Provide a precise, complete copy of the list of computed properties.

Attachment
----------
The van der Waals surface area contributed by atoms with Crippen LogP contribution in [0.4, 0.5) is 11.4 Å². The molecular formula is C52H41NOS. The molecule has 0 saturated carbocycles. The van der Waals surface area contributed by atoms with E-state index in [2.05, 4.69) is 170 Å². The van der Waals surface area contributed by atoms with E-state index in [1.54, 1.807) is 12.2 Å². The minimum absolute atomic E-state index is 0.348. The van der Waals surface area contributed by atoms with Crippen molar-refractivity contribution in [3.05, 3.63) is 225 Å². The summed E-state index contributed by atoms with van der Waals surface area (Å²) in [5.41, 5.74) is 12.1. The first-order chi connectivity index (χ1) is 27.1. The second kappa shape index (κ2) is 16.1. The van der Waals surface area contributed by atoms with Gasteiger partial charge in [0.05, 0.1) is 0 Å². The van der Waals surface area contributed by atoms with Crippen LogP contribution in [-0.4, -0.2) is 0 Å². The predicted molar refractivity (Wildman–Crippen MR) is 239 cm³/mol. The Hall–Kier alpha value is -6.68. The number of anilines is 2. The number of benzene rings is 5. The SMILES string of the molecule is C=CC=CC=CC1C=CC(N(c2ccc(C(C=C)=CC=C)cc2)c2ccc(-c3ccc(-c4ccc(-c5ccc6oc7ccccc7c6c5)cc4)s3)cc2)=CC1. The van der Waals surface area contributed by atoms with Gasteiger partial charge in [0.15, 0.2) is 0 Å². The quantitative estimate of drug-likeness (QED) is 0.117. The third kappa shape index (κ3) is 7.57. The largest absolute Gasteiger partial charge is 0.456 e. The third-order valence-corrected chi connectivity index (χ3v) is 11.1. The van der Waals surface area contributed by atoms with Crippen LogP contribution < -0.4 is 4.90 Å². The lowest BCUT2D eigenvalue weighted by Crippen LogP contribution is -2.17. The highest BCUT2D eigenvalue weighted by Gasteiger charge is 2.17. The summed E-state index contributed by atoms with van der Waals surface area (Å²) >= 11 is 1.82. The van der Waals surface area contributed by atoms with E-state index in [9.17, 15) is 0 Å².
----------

The van der Waals surface area contributed by atoms with Crippen LogP contribution in [0.4, 0.5) is 11.4 Å². The molecular formula is C52H41NOS. The molecule has 0 saturated carbocycles. The van der Waals surface area contributed by atoms with E-state index in [2.05, 4.69) is 170 Å². The van der Waals surface area contributed by atoms with E-state index in [1.54, 1.807) is 12.2 Å². The minimum absolute atomic E-state index is 0.348. The van der Waals surface area contributed by atoms with Crippen molar-refractivity contribution in [3.05, 3.63) is 225 Å². The summed E-state index contributed by atoms with van der Waals surface area (Å²) in [5.41, 5.74) is 12.1. The first-order chi connectivity index (χ1) is 27.1. The second kappa shape index (κ2) is 16.1. The van der Waals surface area contributed by atoms with Gasteiger partial charge in [0.05, 0.1) is 0 Å². The van der Waals surface area contributed by atoms with Crippen LogP contribution in [-0.4, -0.2) is 0 Å². The predicted molar refractivity (Wildman–Crippen MR) is 239 cm³/mol. The Hall–Kier alpha value is -6.68. The number of anilines is 2. The number of benzene rings is 5. The SMILES string of the molecule is C=CC=CC=CC1C=CC(N(c2ccc(C(C=C)=CC=C)cc2)c2ccc(-c3ccc(-c4ccc(-c5ccc6oc7ccccc7c6c5)cc4)s3)cc2)=CC1. The van der Waals surface area contributed by atoms with Gasteiger partial charge in [0.15, 0.2) is 0 Å². The quantitative estimate of drug-likeness (QED) is 0.117. The third kappa shape index (κ3) is 7.57. The largest absolute Gasteiger partial charge is 0.456 e. The third-order valence-corrected chi connectivity index (χ3v) is 11.1. The van der Waals surface area contributed by atoms with Crippen LogP contribution < -0.4 is 4.90 Å². The lowest BCUT2D eigenvalue weighted by Crippen LogP contribution is -2.17. The highest BCUT2D eigenvalue weighted by Gasteiger charge is 2.17. The summed E-state index contributed by atoms with van der Waals surface area (Å²) >= 11 is 1.82. The van der Waals surface area contributed by atoms with E-state index in [9.17, 15) is 0 Å².